Where the Wild Things Really Are: The Top Wildlife Tours

By Kathy Ely
  |  Gorp.com

A wildlife expedition need not be an expensive or laborious undertaking, but to see the greatest variety and number of creatures, you need to go where the wild things are—in their natural habitats, away from civilization. Granted, you may have to travel a bit farther and spend a bit more, but the rewards will be worth the extra effort.

The Ultimate Nature Tour: Cruising the Galapagos

Darwin traveled halfway around the world to discover the wonders of this island archipelago unlike any other. Your visit will be no less momentous, since the giant tortoises, blue-footed boobies, and all manner of species live here and only here. And new species are still being discovered.

But the best part is that you can get close to them: swim with dolphins, penguins, even sharks; walk right up to four-foot-iguanas, tortoises the size of your coffee table, wildly colored crabs, the equator's only penguins, and birds that haven't learned to fear, so they linger near. All on 13 major islands (hundreds of others too small to tred) that are otherwordly in their craggy volcanic landscapes (and surprising caves), with conservation protections that should keep them and their rather bizarre inhabitants in this world for the next millenium. This is an enchanting destination of a lifetime, where the hype is not hollow: it is indeed a nature lover's—not to mention a photographer's—dream trip.

Practically Speaking:
It is no small feat to get to the islands, 500 miles out into the Pacific off the coast of Ecuador. And tough luck if you don't like water or boats; the main way to see the islands is by ship/yacht. To get to the more remote islands, we recommend trips that use the yacht as your base: Sleep and eat on the boat with a couple of daily excursions to specific islands for walking and nature viewing. There are also a few hotels on the main island, and you can do day trips from there. In either case, reasonably fit people should handle the physical demands quite easily. (Do plan to get on and off boats a lot, and perhaps get wet. And think twice about little children... )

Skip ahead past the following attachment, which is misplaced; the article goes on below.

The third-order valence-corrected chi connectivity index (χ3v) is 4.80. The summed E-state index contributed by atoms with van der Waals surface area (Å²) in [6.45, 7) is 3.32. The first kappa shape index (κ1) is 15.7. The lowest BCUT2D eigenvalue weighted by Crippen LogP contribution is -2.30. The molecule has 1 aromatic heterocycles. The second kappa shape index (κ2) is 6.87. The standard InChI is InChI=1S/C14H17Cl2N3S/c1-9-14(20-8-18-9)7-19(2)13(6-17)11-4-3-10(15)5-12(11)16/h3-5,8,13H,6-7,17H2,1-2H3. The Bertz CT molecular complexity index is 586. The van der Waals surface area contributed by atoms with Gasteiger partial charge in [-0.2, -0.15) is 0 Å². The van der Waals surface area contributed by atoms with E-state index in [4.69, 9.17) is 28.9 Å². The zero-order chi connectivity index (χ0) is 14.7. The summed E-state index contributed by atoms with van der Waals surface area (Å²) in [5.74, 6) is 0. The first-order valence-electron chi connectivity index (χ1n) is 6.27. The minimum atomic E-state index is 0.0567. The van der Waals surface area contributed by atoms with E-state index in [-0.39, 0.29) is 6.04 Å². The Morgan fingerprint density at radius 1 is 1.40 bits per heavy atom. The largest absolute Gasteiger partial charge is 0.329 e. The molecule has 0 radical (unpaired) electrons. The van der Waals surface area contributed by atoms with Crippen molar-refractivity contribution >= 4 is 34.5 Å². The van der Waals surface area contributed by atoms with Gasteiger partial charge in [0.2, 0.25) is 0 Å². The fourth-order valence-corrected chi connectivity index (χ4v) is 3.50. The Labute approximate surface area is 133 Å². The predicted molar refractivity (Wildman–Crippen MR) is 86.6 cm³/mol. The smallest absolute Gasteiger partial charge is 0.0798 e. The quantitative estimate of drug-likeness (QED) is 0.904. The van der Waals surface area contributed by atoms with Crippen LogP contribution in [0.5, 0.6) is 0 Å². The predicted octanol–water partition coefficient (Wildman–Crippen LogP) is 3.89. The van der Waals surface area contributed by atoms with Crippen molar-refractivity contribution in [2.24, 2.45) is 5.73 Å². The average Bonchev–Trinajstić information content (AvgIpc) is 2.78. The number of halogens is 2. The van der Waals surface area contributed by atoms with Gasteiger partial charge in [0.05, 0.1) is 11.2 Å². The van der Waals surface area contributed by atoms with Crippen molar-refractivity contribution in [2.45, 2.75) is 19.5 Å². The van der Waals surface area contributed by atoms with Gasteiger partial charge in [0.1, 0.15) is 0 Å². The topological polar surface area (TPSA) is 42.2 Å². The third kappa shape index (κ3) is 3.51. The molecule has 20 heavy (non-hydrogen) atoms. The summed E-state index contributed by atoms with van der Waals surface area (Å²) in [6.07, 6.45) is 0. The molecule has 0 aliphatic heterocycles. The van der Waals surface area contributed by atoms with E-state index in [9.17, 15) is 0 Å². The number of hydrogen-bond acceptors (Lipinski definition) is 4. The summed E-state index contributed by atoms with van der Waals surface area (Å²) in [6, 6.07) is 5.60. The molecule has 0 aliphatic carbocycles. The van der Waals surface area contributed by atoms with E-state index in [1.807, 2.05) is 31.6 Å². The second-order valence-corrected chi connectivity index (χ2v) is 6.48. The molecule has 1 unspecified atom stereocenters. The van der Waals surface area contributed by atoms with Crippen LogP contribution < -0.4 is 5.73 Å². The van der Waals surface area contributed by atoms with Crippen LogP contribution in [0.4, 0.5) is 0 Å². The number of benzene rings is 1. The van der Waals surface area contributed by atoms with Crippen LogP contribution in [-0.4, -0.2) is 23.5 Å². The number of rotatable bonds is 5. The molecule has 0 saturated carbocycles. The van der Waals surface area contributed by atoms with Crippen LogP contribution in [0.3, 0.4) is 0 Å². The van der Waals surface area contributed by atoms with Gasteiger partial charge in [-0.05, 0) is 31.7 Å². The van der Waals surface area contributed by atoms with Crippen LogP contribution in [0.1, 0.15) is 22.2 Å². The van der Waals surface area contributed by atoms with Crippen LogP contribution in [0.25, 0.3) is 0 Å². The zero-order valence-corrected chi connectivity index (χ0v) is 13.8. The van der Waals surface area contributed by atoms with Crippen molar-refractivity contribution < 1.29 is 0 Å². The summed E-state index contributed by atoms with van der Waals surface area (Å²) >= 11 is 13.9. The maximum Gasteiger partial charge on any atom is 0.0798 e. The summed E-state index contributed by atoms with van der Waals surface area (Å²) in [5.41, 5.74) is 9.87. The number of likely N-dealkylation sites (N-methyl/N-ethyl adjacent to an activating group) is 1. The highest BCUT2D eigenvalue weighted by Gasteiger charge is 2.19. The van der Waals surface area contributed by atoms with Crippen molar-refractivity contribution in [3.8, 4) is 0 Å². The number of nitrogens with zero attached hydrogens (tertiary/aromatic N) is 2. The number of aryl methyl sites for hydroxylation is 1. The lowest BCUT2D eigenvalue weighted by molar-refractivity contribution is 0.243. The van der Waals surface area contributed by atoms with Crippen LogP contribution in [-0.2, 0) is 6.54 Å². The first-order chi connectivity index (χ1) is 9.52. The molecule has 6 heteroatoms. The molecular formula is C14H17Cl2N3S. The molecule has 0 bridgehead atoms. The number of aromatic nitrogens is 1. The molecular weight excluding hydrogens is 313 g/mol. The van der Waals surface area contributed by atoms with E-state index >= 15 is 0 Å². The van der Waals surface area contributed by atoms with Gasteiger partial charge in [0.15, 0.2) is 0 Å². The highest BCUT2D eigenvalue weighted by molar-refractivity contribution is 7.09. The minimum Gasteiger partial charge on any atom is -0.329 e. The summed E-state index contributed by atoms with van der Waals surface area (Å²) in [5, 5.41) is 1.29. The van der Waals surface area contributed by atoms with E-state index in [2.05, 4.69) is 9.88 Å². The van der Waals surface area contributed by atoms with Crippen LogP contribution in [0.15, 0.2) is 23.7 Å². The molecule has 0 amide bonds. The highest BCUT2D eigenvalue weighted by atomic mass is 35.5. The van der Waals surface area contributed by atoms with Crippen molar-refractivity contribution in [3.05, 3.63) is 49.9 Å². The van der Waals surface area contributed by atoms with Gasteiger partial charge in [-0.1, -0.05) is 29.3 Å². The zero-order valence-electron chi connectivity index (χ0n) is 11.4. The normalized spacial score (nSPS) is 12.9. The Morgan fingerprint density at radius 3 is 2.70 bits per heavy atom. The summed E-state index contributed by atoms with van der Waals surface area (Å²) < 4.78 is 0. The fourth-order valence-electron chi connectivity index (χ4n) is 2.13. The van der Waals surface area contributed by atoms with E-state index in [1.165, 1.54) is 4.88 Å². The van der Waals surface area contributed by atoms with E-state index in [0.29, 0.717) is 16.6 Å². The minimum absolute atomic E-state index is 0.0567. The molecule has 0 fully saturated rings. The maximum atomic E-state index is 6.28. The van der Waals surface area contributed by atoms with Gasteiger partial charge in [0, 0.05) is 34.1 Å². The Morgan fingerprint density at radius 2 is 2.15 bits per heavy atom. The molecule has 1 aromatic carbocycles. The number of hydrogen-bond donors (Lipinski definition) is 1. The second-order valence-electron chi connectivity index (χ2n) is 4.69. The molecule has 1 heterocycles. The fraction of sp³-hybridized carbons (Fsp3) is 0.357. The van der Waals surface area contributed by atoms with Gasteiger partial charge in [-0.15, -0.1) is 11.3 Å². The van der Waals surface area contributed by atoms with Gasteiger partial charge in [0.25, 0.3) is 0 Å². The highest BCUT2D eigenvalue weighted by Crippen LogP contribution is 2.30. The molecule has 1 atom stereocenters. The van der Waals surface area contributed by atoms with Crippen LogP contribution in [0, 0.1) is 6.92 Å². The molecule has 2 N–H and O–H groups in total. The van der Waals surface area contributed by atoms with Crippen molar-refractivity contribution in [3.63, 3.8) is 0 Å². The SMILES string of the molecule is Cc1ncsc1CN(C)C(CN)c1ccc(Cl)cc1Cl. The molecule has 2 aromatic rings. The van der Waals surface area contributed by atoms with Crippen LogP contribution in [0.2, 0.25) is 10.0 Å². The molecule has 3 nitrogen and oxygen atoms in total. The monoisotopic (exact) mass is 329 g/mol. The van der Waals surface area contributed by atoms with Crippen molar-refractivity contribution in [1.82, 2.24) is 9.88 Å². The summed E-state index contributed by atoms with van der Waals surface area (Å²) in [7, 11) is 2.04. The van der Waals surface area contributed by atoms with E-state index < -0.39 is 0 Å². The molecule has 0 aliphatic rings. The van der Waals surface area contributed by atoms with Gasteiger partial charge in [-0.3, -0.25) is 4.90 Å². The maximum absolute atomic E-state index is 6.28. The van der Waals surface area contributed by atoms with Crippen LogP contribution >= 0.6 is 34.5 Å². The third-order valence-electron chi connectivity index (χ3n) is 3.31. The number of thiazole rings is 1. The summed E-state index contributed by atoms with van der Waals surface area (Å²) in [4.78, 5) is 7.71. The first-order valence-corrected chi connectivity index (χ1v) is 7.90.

No way around it—this is generally a pricey trip: Plan on a minimum of $1000, but more realistically $1500-$3000 per person (before airfare). There are many decisions that can kick this total up: cabin choice, operator, hotel, add-on trips.

The ideal months to go are April and May; it's still hot, but the crowds are somewhat down from peaks of Christmas/Easter and summer, and the waters are not as choppy. Most times are possible—the key is to plan well ahead: boats get booked early, some go out of service certain times of the year. Don't try to do this trip in less than a week; you'll make yourself crazy. Two is even better.

Kathy Ely, former editor of Away.com, is taking her own spring break, writing, editing, and exploring the world at large.

Published: 30 Nov 1999 | Last Updated: 12 May 2011
Details mentioned in this article were accurate at the time of publication


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